Genre: Crime Drama Running Time: 2 hrs. 19 min.
Release Date: December 25th, 1999 MPAA Rating: R
Director: Anthony Minghella Actors: Matt Damon, Gwyneth Paltrow, Jude Law, Cate Blanchett, Philip Seymour Hoffman, Jack Davenport, James Rebhorn, Philip Baker Hall, Stefania Rocca
fter he fills in for a pianist gig, and is mistaken for a Princeton man due to a borrowed jacket, Tom Ripley (Matt Damon) realizes (or reaffirms) his affinity for deception. So when wealthy New York socialite Herbert Greenleaf (James Rebhorn) hires Tom for a hefty $1000 to sail to Italy to convince wayward son Dickie Greenleaf (Jude Law) to return home, Tom takes the opportunity to assume Dickie’s identity. After all, the Greenleaf name can open quite a few doors.
Upon arrival in Italy, Tom meets Meredith Logue (Cate Blanchett), a young woman with a rich family (thanks to successful textile businesses), who utilizes a comparable yet opposite ruse – to travel and mingle while using her mother’s maiden name, to avoid unwanted attention. Shortly thereafter, Ripley locates Dickie and the girl he shacked up with (Gwyneth Paltrow as Marge Sherwood) and reveals his mission. But part of Tom’s continuing misrepresentation involves posing as a jazz enthusiast to worm his way into Dickie’s personal life – full of partying in Naples, sailing on his ship “Bird,” wiling away the days with sunbathing and espressos, and biking through the Italian countryside. When the reverie of spending the Greenleaf’s money on touristy vacationing comes to an abrupt end (after months and months of leisurely activities), and the reality of Tom’s uninspiring real life resurfaces, the unassuming mooch plots to hold onto his newfound pleasures.
The film moves quickly at first, shedding little light on Ripley’s history or upbringing. This works advantageously to portray his skill with impersonation and ingratiation and the studying of his next conquest. However, the pacing soon slows, as excessive character development and details overtake the mysteriousness and the shady motives. Tom’s behavior becomes exceedingly stranger, though his suspicious conduct doesn’t go unnoticed – particularly by pasty pal Freddie Miles (Philip Seymour Hoffman). But by the time a sudden moment of passion and betrayal kicks the picture back into a more suspenseful gear, the intrigue has already considerably waned.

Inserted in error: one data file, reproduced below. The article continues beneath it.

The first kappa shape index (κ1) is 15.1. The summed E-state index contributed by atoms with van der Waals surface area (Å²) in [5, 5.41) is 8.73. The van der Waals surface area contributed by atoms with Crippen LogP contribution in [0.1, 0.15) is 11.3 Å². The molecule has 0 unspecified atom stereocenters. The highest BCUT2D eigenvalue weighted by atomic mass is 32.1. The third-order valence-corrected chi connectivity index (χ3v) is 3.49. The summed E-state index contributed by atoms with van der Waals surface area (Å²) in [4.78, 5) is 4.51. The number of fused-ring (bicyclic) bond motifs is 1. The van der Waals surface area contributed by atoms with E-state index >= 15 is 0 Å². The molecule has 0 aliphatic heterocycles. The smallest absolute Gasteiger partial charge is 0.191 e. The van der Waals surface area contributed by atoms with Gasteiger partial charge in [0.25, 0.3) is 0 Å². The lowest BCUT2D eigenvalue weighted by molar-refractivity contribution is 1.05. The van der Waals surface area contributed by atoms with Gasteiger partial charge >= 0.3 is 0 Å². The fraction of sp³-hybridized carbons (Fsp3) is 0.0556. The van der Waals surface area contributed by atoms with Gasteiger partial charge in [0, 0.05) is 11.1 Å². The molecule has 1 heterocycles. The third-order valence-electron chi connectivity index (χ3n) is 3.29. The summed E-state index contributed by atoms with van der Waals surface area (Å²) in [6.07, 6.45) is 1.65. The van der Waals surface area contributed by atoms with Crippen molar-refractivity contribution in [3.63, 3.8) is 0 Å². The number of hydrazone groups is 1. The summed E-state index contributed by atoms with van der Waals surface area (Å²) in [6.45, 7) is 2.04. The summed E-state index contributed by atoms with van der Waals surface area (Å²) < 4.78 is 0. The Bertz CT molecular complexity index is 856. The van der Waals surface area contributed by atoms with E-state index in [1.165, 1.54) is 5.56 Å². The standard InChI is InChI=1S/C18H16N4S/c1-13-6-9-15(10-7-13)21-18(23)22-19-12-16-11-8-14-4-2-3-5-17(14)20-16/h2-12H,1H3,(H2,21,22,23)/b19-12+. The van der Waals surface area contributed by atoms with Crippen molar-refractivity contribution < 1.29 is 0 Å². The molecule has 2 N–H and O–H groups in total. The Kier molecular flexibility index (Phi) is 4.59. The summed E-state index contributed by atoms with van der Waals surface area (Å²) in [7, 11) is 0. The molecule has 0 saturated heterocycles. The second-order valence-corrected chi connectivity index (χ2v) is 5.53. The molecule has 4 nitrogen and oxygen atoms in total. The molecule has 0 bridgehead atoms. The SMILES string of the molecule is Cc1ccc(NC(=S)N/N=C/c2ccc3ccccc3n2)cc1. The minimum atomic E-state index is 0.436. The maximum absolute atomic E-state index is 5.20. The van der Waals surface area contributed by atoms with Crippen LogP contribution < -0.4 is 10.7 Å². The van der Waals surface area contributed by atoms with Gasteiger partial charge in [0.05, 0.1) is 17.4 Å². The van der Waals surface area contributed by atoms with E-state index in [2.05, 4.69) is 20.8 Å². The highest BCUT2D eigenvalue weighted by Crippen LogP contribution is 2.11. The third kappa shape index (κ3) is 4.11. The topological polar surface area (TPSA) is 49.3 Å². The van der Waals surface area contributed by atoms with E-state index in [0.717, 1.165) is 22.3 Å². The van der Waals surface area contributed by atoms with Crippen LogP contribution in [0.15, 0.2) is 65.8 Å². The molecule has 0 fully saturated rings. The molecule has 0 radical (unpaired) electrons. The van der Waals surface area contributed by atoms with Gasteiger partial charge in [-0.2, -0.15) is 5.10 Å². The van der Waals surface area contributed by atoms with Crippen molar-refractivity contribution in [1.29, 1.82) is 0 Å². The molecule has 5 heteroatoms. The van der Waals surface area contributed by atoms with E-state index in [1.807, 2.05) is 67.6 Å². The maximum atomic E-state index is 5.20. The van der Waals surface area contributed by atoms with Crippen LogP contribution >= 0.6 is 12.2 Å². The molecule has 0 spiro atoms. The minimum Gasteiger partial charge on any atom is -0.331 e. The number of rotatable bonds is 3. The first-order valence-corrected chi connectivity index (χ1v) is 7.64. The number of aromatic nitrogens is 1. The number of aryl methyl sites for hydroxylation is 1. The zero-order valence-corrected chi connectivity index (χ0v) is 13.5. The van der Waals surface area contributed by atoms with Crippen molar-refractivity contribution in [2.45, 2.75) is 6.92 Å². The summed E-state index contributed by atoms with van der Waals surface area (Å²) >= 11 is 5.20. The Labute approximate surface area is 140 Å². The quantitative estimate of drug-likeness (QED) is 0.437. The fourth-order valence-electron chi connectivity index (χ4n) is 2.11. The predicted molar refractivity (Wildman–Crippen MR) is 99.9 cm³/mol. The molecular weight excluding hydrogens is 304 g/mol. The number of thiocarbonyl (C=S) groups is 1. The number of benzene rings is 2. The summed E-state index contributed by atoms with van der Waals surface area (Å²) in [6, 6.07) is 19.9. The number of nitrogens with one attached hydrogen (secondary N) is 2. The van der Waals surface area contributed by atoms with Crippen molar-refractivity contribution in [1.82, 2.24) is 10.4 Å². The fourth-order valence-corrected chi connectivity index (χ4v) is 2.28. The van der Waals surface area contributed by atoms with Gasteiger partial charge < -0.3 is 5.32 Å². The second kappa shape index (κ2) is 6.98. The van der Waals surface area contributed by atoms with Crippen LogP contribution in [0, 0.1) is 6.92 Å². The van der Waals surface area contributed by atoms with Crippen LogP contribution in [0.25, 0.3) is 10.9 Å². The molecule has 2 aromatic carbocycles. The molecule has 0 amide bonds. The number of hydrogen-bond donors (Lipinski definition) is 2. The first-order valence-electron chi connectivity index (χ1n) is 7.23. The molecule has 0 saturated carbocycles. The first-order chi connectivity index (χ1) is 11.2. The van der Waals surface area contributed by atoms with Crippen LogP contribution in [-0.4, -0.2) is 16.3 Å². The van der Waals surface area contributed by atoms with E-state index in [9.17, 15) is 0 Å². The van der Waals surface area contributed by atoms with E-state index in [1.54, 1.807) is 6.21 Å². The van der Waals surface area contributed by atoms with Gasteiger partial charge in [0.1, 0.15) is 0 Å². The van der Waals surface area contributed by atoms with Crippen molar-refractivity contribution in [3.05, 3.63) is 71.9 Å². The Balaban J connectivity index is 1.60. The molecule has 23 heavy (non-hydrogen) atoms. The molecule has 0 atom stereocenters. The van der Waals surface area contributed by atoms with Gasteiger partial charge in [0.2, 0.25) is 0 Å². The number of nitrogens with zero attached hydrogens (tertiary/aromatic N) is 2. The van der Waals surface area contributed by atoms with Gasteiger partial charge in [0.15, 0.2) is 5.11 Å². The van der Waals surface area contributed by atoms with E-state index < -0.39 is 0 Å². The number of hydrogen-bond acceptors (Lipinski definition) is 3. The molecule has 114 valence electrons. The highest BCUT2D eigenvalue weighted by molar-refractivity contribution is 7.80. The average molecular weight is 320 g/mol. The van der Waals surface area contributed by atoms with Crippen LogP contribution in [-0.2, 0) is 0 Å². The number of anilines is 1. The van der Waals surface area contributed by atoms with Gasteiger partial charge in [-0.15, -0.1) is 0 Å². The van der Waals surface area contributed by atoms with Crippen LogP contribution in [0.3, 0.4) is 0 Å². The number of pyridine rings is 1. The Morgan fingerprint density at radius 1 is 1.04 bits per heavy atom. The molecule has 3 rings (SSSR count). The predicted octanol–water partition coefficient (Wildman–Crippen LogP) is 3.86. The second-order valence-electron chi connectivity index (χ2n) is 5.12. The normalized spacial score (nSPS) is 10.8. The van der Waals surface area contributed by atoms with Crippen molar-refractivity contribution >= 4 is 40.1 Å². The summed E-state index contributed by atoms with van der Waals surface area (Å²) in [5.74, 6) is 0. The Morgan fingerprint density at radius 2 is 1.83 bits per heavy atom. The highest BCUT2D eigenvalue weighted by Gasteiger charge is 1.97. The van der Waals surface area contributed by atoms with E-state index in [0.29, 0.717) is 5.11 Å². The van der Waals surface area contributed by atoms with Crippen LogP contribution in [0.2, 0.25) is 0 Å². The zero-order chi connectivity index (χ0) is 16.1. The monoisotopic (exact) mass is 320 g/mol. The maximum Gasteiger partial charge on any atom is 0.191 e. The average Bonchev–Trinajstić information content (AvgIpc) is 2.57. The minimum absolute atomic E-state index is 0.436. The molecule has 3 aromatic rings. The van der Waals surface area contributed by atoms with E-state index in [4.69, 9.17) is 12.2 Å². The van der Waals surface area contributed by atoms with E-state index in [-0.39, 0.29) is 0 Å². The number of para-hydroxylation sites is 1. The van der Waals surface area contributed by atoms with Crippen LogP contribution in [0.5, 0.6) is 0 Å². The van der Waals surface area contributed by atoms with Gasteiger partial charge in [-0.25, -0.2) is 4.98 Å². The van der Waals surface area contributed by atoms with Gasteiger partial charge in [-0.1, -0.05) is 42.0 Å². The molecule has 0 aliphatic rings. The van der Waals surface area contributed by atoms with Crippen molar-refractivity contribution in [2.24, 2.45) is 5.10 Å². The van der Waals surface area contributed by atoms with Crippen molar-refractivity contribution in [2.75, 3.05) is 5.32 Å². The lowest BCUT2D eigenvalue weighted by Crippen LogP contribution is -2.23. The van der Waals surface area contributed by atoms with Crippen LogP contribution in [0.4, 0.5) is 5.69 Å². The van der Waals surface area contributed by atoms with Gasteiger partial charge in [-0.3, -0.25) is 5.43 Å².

“I don’t know what to believe.” The basic premise of assuming another person’s identity to such a staggering completeness seems better suited for a ripped-from-the-headlines tale or a based-on-a-true-story yarn. Instead, “The Talented Mr. Ripley” is an adaptation of the fictional character from the acclaimed series of novels by Patricia Highsmith. Here, there’s a certain vulnerability, a sloppiness in arrangements, and a level of extreme coincidence that regularly betray the cinematic nature of the material. Even when casualties increase, interactions become tenser, and the police show up, it never quite feels like a rat getting slowly trapped, but rather an overzealous conman following the procedures of a complex swindle, nearly negating the unsubtle implications of secret love affairs and ardent jealousy – or crimes of passion. It’s all very circuitous and occasionally crafty, but primarily it just goes on for too long. Filmmaker Anthony Minghella, no stranger to lengthy dramas (having previously tackled “The English Patient”), doesn’t know when to speed things up or wrap them up, despite having plenty of skill with character studies and directing strong actors.
– Mike Massie